>> On 14-Aug-2009 13:13, MegaBrutal wrote:
>> Who ever needs a 64-bit version of DOS, especially if you need
>> to emulate an entire processor while achieving it? 32-bit is
>> just fine. I don't know why would anyone switch to 64-bit for
>> DOS since people don't even use the advantages out. Of course
>> experimenting with 64-bit is still cool! ;)
> a Ramdrive that can be larger than 4GB or access beyond 4GB would
> be nice, requiring some 64bit challenges I think. I have 6GB in
> this machine at the moment.
I agree with "MegaBrutal", but at an even lower level: I think a
16-bit DOS can still be useful, since we never REALLY made use of
16-bit CPUs before Intel/AMD decided to "sell" us all 32/64-bits!
Re: using memory over 4-GB in DOS, the best way to AVOID many new
"custom" programs is to raise the capacity of XMS drivers such as
Japheth's HIMEMX/JEMMEX and my XMGR/UIDE (UIDE uses its own logic
in "real mode" XMS moves, for speed). This might require only 3
1) A change to the XMS request which determines available memory,
with a change to the FreeDOS "MEM" program to display all such
memory. I believe "MEM" is currently limited at 4-GB.
2) A new "Allocate SUPER-extended memory" request, which requests
memory above 4-GB if available. This new request would have
to return the "page" number (0 to 15) of the allocated memory,
for programs like UIDE that do their own "real mode" XMS work.
It would still return an XMS "handle" so the "Free XMS memory"
and standard "Move XMS memory" commands could work as-before.
3) A new "Move SUPER-extended memory" request, or a change to the
current "Int 15h AH=87h" move-memory request that denotes what
"page" of memory is being moved, for all "protected mode" move
requests (JEMM386/JEMMEX). There are no "extra" bits in the
current "Int 15h AH=87h" descriptor block, so some sort of new
"convention" would also be needed for large-scale XMS memory.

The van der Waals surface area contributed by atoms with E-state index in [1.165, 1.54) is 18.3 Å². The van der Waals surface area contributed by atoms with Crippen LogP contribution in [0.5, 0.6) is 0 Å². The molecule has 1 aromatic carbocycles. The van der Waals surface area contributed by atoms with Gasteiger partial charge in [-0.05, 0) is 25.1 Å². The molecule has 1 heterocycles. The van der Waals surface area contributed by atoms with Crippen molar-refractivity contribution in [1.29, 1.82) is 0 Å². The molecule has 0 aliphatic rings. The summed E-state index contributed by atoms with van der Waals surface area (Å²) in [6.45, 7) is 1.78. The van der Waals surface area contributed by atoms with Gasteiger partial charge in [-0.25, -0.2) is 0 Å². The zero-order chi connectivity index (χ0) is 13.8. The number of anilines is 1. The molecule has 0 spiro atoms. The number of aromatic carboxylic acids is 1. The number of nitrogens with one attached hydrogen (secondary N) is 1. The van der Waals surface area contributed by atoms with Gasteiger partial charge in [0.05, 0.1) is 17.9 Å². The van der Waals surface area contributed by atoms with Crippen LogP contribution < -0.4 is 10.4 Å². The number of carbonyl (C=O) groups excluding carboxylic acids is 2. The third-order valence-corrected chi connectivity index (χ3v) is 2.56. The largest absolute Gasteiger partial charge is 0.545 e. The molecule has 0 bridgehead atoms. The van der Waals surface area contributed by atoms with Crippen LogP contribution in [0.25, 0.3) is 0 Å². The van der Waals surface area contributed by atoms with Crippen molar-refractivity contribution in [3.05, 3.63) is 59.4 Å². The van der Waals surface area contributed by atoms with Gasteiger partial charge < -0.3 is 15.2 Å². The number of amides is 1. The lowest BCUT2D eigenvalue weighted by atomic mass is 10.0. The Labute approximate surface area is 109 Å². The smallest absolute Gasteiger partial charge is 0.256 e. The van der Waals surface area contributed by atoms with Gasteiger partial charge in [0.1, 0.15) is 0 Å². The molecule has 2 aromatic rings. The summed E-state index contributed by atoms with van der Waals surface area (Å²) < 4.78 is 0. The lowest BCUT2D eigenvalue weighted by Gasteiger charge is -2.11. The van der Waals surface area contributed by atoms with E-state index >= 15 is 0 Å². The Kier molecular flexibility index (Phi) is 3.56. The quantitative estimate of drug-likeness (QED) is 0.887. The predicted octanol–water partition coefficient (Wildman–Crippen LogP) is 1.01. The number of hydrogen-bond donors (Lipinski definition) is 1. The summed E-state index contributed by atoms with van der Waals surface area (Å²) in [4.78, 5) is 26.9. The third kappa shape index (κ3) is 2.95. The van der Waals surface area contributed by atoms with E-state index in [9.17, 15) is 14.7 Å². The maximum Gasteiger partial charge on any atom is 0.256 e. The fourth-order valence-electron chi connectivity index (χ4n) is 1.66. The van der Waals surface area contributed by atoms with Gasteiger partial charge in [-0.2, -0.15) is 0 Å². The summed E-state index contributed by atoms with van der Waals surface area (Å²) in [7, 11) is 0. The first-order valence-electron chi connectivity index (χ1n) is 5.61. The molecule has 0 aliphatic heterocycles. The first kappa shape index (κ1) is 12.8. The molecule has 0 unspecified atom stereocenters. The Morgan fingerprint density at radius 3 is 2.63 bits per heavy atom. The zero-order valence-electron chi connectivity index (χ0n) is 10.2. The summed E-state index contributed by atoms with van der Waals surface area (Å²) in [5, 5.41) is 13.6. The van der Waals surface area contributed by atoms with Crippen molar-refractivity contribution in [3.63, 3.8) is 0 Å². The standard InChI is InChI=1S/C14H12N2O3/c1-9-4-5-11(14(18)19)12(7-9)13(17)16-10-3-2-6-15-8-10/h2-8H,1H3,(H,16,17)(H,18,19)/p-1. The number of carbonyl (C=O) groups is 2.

Item (3) is critical, since "protected mode" requires that JEMMEX
or JEMM386 must "trap" what looks like the old BIOS "move memory"
request (Int 15h AH=87h), then execute such moves itself. "Real
mode" moves can be handled by HIMEMX/XMGR/UIDE, using a "limited"
switch into "protected mode" like they all do now. But a "true"
protected-mode move is more complex and must be done thru JEMM386
I am assuming here that, to keep things "simple" and still-useful
for programs that cannot or will-not be upgraded, the XMS drivers
will all "behave" same-as-before for current XMS commands. User
programs would still request up to 4-GB of memory, from the first
4-GB of a "large" system, and would still use normal XMS requests
via "handles" for their memory as-before. Only the XMS handlers
and upgraded "large scale" XMS programs like UIDE/RDISK need know
about and support the new commands above. This AVOIDS a lot of
But, a much-LARGER "issue" here is "Do we really NEED all this?"!
There are NOT many systems with over 4-GB, and I expect few would
ever need over 4-GB of memory for DOS use, if in fact their FIRST
4-GB is properly managed! Re: my own drivers, as I say in their
README file, a proper "split" of XMS memory between RDISK for all
"fast" files, UIDE for "ordinary" disk files, and saving some XMS
for other programs should yield a SCREAMING-fast DOS system!
It has been noted at many business schools that "80% of sales are
usually handled by only 20% of a company's inventory" -- the same
is likely true of today's "Gawd-AWFUL sized" computer files! If
the really NEEDED files load into a 2-GB RAMdisk, and either UIDE
or your-choice among other good caching programs is also run, DOS
should be "PLENTY Fast!" for most users.
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